Cyclists and Level Crossings

Insch level crossing

A level crossing is where a public highway (for example a road or footpath) crosses an active rail track at ground level. Cyclists should take special care when crossing a railway line using a level crossing because, if used wrongly, the level crossing could present a risk of injury to the cyclist.

Insch level crossing

There are more than twenty level crossings in Grampian, and these can be roughly broken down into three different types. Below we will look at each of these types, and present some general guidance on how to use level crossings. Further, we will offer some specific guidance for each of the three types you may encounter.

General Guidance on Level Crossings

When approaching a crossing, always obey any alarm, warning signals or lights, and if cycling with children keep them close.

If you do attempt to cycle over a crossing, manoeuvre to cross at as close to a right angle to the rail tracks as possible. On some crossings, e.g. at Insch pictured above, the rails cross the road at an oblique angle making it very possible that bike wheels can get stuck in the rails causing the cyclist to fall.

If there is a sign at the crossing directing you to use the telephone provided, you must use it to contact railway staff to get permission to cross. Make sure you tell them if you are cycling as a group.

If cycling in a group, don’t just follow the wheel in front. Ensure the person in front of you has cleared the crossing area and is over any stiles or through gates at the crossing before you start to cross. Everyone is responsible for their own safety and should always stop, look and listen before crossing.

If you have to manually open gates to cross the railway, ensure they are closed behind you.

Do not stop part way across. Once you have started crossing, continue without stopping.

Network Rail, who own and manage the rail network in Scotland, have produced a download on how to use level crossings safely as a cyclist. It can be found here.
 

Barrier Crossings

Gartly level crossing

This is the most common type of level crossing encountered by road cyclists. Barrier crossings can either have full barriers that cover the whole road when lowered e.g. the crossing in Kintore, or like the crossing in Gartly shown here they can have half barriers that cover part of the road. Both are equipped with audible alarms and flashing lights, though these operate differently depending on the barrier length.

On full barrier crossings the alarms stop once tha barriers are lowered. Whereas on half barrier crossings the alarm continues until the barrier is raised again.

Gartly level crossing

Additional Considerations for Barrier Crossings

Don't cycle under the barrier when it is closing.

On half barrier crossings don't cycle around the barrier. If the barrier is down it means a train is coming – and if the barrier remains down after a train has passed through, it means another is on its way.

 

 

Public Crossings

cyclist at public level crossing

These are generally footpath crossings, found mainly though not always, in rural areas. For example there is a footpath crossing with minature stop lights within built up Inverurie, which contrasts with the public footpath crossing at Wardhouse (near Kennethmont) which has no lights, alarms or whistleboard.

cyclist at public level crossing

How you negotiate these crossings will be influenced, in part, by the safety facilities provided at the crossing. Many will have no warning lights or alarm to warn of an approaching train, except at some places a train horn. There will only be signs (and a gate) that say: Stop, Look, Listen, Beware of trains.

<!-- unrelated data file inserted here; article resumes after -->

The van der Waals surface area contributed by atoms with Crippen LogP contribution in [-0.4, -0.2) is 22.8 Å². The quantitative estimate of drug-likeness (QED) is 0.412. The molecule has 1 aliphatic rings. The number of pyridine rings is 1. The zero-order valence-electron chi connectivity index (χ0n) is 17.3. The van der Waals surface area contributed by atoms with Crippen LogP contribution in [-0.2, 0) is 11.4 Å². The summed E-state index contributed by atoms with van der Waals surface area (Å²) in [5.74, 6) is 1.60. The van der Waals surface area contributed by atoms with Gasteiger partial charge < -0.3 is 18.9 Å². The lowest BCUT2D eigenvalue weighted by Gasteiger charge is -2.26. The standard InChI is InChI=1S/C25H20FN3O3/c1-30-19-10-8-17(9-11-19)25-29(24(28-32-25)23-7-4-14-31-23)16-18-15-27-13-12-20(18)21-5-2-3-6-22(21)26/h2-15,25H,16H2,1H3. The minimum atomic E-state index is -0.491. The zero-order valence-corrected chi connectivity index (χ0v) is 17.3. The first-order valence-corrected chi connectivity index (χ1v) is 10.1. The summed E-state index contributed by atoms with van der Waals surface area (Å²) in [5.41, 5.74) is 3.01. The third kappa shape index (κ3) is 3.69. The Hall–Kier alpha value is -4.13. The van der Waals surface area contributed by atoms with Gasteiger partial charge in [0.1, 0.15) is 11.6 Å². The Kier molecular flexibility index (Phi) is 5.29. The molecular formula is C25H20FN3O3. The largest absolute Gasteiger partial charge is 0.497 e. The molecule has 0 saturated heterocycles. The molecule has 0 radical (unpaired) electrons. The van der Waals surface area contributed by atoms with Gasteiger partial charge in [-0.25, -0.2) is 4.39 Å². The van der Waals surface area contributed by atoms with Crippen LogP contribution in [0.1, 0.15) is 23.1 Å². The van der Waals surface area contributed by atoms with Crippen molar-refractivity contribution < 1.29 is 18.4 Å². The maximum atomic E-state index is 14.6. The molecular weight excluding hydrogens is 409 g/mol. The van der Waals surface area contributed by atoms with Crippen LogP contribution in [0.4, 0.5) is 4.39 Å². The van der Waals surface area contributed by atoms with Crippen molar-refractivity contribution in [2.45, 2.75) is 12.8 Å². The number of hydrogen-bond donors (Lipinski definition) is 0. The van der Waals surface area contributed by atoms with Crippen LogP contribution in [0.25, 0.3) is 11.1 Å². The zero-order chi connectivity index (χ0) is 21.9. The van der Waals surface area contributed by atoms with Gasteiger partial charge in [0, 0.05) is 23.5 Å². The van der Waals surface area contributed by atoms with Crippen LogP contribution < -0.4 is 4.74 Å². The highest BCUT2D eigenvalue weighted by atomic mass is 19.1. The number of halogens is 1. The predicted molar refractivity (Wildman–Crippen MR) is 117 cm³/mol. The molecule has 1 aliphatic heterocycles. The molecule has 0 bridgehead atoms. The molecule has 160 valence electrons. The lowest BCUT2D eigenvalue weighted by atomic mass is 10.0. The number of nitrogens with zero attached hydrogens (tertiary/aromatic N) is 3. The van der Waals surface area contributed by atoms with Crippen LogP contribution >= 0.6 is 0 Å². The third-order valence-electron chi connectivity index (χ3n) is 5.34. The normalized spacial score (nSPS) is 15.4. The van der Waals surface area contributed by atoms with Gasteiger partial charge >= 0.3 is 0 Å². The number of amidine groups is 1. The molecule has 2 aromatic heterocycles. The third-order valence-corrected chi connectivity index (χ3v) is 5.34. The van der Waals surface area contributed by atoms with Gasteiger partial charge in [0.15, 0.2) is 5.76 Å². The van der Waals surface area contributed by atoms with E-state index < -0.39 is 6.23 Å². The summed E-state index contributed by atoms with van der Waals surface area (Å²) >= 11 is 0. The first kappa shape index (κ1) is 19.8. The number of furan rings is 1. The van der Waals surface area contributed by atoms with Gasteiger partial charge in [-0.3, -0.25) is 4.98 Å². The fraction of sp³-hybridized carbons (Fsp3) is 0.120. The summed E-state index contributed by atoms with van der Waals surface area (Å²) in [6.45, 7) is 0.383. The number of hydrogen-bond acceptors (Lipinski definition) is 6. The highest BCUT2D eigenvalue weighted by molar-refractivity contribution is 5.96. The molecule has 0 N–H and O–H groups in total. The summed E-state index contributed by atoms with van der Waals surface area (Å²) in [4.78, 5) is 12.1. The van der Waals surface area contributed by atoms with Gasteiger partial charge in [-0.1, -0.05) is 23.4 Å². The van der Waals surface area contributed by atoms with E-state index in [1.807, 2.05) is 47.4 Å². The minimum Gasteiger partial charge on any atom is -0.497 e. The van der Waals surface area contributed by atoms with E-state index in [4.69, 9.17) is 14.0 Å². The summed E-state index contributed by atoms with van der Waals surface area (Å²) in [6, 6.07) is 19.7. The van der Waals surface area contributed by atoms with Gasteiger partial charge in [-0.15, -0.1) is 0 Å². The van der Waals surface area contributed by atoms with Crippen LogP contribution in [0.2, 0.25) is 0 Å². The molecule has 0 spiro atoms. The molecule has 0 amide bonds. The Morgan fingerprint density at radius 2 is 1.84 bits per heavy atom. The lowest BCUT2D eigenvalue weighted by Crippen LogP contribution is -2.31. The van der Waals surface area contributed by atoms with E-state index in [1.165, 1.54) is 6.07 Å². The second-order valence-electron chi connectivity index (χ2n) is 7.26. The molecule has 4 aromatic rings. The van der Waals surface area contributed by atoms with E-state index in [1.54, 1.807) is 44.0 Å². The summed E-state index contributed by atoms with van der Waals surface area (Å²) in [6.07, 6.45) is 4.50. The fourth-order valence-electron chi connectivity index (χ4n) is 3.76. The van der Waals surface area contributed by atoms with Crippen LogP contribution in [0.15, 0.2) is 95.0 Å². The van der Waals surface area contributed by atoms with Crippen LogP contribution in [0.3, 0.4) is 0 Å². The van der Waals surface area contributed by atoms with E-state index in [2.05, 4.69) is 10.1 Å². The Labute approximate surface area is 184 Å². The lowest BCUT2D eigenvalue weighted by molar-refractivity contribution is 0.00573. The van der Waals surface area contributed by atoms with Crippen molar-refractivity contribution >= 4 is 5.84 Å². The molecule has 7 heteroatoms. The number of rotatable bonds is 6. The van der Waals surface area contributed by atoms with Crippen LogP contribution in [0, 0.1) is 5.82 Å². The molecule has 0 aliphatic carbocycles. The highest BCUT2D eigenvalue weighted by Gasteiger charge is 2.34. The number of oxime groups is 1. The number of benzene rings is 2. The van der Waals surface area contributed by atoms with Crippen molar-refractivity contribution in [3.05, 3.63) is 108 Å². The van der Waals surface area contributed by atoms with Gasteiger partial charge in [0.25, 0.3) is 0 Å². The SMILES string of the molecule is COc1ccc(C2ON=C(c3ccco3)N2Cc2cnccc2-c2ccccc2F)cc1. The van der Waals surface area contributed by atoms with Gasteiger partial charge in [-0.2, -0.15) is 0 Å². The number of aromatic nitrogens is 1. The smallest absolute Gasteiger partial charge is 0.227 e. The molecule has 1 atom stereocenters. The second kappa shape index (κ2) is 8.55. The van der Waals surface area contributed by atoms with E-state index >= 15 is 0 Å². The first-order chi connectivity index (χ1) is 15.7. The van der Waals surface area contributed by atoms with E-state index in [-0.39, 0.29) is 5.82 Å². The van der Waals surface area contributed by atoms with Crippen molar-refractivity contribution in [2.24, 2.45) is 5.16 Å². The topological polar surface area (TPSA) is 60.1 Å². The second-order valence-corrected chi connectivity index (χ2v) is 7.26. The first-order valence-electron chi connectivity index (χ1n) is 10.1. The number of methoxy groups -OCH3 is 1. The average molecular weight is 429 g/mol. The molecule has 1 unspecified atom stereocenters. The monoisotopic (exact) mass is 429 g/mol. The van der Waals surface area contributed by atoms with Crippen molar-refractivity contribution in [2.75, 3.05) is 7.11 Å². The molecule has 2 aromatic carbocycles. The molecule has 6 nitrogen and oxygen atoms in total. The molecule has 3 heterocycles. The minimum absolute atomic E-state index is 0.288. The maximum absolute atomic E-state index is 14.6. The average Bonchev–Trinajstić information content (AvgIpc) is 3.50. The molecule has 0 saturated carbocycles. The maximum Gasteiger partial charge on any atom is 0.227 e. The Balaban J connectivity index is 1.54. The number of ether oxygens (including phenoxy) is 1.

Additional Considerations for Public Crossings

Always follow the instructions provided, and obey any alarm, warning signals or lights.

If there are no warnings or lights, you should stop, look and listen and then look again before crossing. Curving lines and overgrown vegetation could obscure your view, so listen for an oncoming train and do not rely on your eyesight alone.
 

Private Crossings

private level crossing by Richard Dorrell

Private level crossings generally do not involve public roads; instead, they often include tracks for use by farm or estate vehicles, cyclists and pedestrians. There are more than a dozen of this type in Grampian, and you are most likely to encounter them when out on your gravel bike, or MTB.

private level crossing by Richard Dorrell

You will know if it is a private crossing if it has a large blue sign saying "Private Level Crossing – Authorised Users Only".

There is some disagreement about your legal rights to use private crossings. Network Rail believes that you are committing criminal trespass if you use a private Scottish level crossing without authorisation. However, The Ramblers recommend people continue to responsibly cross railway lines in Scotland in the same way as they have been doing since the railways were first constructed. It is your choice whether to use them, or not.

Why use Private Crossings

You may find that the nearest public crossing is miles away.

These types of crossings often open up extensive areas of land to explore on your bike, therefore they are important for tourism and local economies.

In some cases crossings are established routes which have been used since before the railways were built.

Additional Considerations for Private Crossings

Always follow the instructions provided, and obey any alarm, warning signals or lights.

If there are no warnings or lights, you should stop, look and listen and then look again before crossing. Be extra vigilant at these types of crossings. Curving lines and overgrown vegetation could obscure your view, so listen for an oncoming train and do not rely on your eyesight alone.
 

 

 

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